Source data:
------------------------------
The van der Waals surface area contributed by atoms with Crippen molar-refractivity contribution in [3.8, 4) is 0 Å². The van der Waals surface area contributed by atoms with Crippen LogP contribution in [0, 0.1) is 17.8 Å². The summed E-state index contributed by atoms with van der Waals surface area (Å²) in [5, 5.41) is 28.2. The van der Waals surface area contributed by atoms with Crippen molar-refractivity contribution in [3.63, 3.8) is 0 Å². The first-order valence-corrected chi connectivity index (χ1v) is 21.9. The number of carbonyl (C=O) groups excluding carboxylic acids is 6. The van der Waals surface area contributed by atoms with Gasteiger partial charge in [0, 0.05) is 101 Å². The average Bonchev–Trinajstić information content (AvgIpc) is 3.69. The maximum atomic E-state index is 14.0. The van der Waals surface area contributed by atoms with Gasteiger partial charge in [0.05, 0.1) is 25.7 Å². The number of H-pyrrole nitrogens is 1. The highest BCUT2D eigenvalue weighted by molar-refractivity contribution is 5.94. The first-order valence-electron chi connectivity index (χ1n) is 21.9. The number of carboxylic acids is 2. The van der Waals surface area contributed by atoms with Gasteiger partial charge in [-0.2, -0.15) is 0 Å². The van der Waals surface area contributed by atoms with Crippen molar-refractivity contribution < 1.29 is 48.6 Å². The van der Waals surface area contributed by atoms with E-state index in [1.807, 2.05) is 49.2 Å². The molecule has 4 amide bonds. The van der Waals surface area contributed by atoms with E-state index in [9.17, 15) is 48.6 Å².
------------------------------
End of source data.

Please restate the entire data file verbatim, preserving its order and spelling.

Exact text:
The van der Waals surface area contributed by atoms with Crippen molar-refractivity contribution in [3.8, 4) is 0 Å². The van der Waals surface area contributed by atoms with Crippen LogP contribution in [0, 0.1) is 17.8 Å². The summed E-state index contributed by atoms with van der Waals surface area (Å²) in [5, 5.41) is 28.2. The van der Waals surface area contributed by atoms with Crippen molar-refractivity contribution in [3.63, 3.8) is 0 Å². The first-order valence-corrected chi connectivity index (χ1v) is 21.9. The number of carbonyl (C=O) groups excluding carboxylic acids is 6. The van der Waals surface area contributed by atoms with Gasteiger partial charge in [0, 0.05) is 101 Å². The average Bonchev–Trinajstić information content (AvgIpc) is 3.69. The maximum atomic E-state index is 14.0. The van der Waals surface area contributed by atoms with Gasteiger partial charge in [0.05, 0.1) is 25.7 Å². The number of H-pyrrole nitrogens is 1. The highest BCUT2D eigenvalue weighted by molar-refractivity contribution is 5.94. The first-order valence-electron chi connectivity index (χ1n) is 21.9. The number of carboxylic acids is 2. The van der Waals surface area contributed by atoms with Gasteiger partial charge in [-0.2, -0.15) is 0 Å². The van der Waals surface area contributed by atoms with Crippen molar-refractivity contribution < 1.29 is 48.6 Å². The van der Waals surface area contributed by atoms with E-state index in [1.807, 2.05) is 49.2 Å². The molecule has 4 amide bonds. The van der Waals surface area contributed by atoms with E-state index in [9.17, 15) is 48.6 Å².